Guest Post: Why It’s Okay to Quit a Book if You’re Not Feeling It

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In an ideal world, we would love every book we have the fortune of sticking our noses in. However, in reality? So not the case.

I used to pride myself on the fact that I would trudge through a book all the way to the end, even when I wasn’t feeling it. Nowadays, I’ve adopted quite a different mindset on the matter and I can’t believe I used to have pride in trudging through something. You might have to trudge through some things in life such as dental appointments and awkward conversations with your ex on why you broke up with him. But you should never have to trudge through a book of all things. I wouldn’t force myself to finish a plate of lasagna I didn’t like, so why would I force myself to finish a book I don’t like?

Anyway, if you’re one of those readers who, like me, get halfway through a book, stops feeling it and then tosses it aside? You’re good, go on and get outta here. (Or keep on reading if you’re curious to see what I have to say to the less enlightened.)

For the rest of you that need a bit more convincing, here are three solid reasons why it is perfectly fine to quit a book, whether you’re just a few pages in or a few pages from the finish.

It gives you more time to pursue other books

Just like there’s a lot of fish in the sea, there’s a lot of books out there waiting for you to get your hands on them. The straight up truth is that it’s okay if you’re not feeling a book and want to drop it like a hot potato. The book isn’t going to feel sad and neglected (probably) and you don’t really lose anything by not finishing it. Sure, maybe you won’t know what ends up happening or the nuances of the details, but that’s what Google and Goodreads are for.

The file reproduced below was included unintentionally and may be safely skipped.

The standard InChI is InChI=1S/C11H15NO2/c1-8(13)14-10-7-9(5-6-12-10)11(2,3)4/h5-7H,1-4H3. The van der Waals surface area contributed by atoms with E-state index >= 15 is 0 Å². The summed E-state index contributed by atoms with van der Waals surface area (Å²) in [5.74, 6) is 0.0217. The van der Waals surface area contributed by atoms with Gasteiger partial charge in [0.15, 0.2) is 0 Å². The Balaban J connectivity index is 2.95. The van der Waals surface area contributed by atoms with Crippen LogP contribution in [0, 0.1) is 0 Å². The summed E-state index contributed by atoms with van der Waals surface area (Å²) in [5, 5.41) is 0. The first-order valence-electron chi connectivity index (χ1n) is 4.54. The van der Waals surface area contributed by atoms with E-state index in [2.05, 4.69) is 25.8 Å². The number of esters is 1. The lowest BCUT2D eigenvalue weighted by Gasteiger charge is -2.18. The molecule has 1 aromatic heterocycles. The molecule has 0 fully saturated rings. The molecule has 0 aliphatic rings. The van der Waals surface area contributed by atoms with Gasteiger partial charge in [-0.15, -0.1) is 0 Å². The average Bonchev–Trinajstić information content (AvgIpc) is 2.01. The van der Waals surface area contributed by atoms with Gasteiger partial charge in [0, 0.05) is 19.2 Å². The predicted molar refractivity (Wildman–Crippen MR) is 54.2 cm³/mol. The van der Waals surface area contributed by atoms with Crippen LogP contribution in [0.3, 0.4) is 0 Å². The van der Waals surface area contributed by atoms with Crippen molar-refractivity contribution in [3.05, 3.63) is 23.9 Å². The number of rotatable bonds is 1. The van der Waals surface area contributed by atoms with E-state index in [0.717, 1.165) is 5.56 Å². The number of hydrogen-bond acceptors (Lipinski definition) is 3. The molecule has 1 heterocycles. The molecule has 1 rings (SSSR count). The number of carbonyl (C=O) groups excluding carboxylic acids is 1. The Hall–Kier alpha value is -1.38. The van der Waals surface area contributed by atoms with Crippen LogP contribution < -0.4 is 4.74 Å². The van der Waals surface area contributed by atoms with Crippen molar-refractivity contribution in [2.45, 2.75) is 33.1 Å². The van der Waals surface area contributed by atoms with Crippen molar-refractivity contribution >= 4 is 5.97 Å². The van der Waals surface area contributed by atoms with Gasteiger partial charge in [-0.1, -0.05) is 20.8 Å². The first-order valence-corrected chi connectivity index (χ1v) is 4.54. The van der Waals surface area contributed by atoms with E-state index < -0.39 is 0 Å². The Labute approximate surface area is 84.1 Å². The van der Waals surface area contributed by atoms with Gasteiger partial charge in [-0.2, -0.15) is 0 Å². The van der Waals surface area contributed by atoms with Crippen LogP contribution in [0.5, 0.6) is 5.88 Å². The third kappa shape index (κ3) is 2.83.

It helps guide your reading tastes.

When you end up hating a book halfway through, that’s a clue that something about the book isn’t vibing with your tastes. For example, a recent book I quit irked me because the terminology kept repeating itself and annoyed the heck out of me. Similarly, there was a book series that was popular when I was in middle school that I just couldn’t get into. Why? It had a lot of ‘text speak’ in it, which was hip back in the day but drove me batty. Let your reading intuition guide your preferences so in the future, you can find better books.

It can help give constructive feedback to authors.

While it’s not guaranteed an author is going to read or care about your particular review of their book, your thoughts on a book you couldn’t or didn’t want to finish can help an author develop their skills. Most authors care about what their fans think of their books, so if a ton of people share that they couldn’t even finish a book, that’s a red flag to the author that they might have to reconsider the direction they’re heading in. Again, Goodreads is awesome here. If you’re nervous about writing a bad review of a book, check out what other people have been saying first. I’m sure you’ll find that you’re not alone. And so what if you are? Your opinion still counts.

I hope these reasons persuade you to feel less guilty about dropping a book you don’t enjoy. After all, reading is supposed to be like taking a nice, meandering walk through a different world. Not like trudging through 5 feet of mud.

About Cailin

Cailin Riley is a lifestyle blogger of sorts and a crazy plant lady on the side. Besides writing about adventuring, books, and yoga fails at stumblyblog.com, she spends her time hiking, reading way too many paranormal romances, and taking care of her little devil cat, Mooney. You can follow her at instagram.com/craftycay
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Photo by Anthony Tran on Unsplash
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